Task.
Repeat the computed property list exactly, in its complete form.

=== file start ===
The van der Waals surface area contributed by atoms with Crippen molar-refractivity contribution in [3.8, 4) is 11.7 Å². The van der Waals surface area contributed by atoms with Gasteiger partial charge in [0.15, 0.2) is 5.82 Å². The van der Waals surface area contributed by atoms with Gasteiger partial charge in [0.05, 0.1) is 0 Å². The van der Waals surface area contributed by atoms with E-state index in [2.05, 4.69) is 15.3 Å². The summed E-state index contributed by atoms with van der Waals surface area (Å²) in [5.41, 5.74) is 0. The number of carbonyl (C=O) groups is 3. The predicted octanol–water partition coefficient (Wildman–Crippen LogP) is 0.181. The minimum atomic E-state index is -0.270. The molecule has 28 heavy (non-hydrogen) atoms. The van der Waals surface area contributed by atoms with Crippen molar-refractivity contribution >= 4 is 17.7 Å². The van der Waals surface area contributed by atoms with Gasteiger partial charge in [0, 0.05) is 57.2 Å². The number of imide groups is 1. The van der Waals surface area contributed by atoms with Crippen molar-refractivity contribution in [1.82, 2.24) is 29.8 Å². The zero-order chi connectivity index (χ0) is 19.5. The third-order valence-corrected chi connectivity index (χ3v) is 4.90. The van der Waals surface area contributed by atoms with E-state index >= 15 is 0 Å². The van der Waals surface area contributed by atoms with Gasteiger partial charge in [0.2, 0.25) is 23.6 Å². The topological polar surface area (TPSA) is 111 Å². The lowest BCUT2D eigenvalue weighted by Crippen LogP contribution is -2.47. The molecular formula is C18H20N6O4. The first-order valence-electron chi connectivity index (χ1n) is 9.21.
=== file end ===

The van der Waals surface area contributed by atoms with Crippen molar-refractivity contribution in [3.8, 4) is 11.7 Å². The van der Waals surface area contributed by atoms with Gasteiger partial charge in [0.15, 0.2) is 5.82 Å². The van der Waals surface area contributed by atoms with Gasteiger partial charge in [0.05, 0.1) is 0 Å². The van der Waals surface area contributed by atoms with E-state index in [2.05, 4.69) is 15.3 Å². The summed E-state index contributed by atoms with van der Waals surface area (Å²) in [5.41, 5.74) is 0. The number of carbonyl (C=O) groups is 3. The predicted octanol–water partition coefficient (Wildman–Crippen LogP) is 0.181. The minimum atomic E-state index is -0.270. The molecule has 28 heavy (non-hydrogen) atoms. The van der Waals surface area contributed by atoms with Crippen molar-refractivity contribution >= 4 is 17.7 Å². The van der Waals surface area contributed by atoms with Gasteiger partial charge in [0, 0.05) is 57.2 Å². The number of imide groups is 1. The van der Waals surface area contributed by atoms with Crippen molar-refractivity contribution in [1.82, 2.24) is 29.8 Å². The zero-order chi connectivity index (χ0) is 19.5. The third-order valence-corrected chi connectivity index (χ3v) is 4.90. The van der Waals surface area contributed by atoms with E-state index >= 15 is 0 Å². The van der Waals surface area contributed by atoms with Gasteiger partial charge in [0.2, 0.25) is 23.6 Å². The topological polar surface area (TPSA) is 111 Å². The lowest BCUT2D eigenvalue weighted by Crippen LogP contribution is -2.47. The molecular formula is C18H20N6O4. The first-order valence-electron chi connectivity index (χ1n) is 9.21.